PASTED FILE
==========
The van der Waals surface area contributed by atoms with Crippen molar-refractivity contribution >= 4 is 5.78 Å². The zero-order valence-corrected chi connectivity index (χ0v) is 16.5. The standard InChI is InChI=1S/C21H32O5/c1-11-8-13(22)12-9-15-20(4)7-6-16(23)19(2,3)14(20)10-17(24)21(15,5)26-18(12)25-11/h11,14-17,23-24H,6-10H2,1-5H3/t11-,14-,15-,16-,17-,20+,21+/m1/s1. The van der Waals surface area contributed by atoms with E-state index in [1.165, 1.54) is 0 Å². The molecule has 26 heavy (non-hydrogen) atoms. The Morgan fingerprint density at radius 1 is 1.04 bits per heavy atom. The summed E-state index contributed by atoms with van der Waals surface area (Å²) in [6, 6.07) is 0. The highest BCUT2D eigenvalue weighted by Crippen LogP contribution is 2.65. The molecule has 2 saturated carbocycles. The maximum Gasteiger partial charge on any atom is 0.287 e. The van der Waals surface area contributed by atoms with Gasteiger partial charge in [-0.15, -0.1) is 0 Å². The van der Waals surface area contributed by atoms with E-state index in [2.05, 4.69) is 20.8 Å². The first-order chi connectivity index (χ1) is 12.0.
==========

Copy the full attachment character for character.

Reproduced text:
The van der Waals surface area contributed by atoms with Crippen molar-refractivity contribution >= 4 is 5.78 Å². The zero-order valence-corrected chi connectivity index (χ0v) is 16.5. The standard InChI is InChI=1S/C21H32O5/c1-11-8-13(22)12-9-15-20(4)7-6-16(23)19(2,3)14(20)10-17(24)21(15,5)26-18(12)25-11/h11,14-17,23-24H,6-10H2,1-5H3/t11-,14-,15-,16-,17-,20+,21+/m1/s1. The van der Waals surface area contributed by atoms with E-state index in [1.165, 1.54) is 0 Å². The molecule has 26 heavy (non-hydrogen) atoms. The Morgan fingerprint density at radius 1 is 1.04 bits per heavy atom. The summed E-state index contributed by atoms with van der Waals surface area (Å²) in [6, 6.07) is 0. The highest BCUT2D eigenvalue weighted by Crippen LogP contribution is 2.65. The molecule has 2 saturated carbocycles. The maximum Gasteiger partial charge on any atom is 0.287 e. The van der Waals surface area contributed by atoms with Gasteiger partial charge in [-0.15, -0.1) is 0 Å². The van der Waals surface area contributed by atoms with E-state index in [2.05, 4.69) is 20.8 Å². The first-order chi connectivity index (χ1) is 12.0.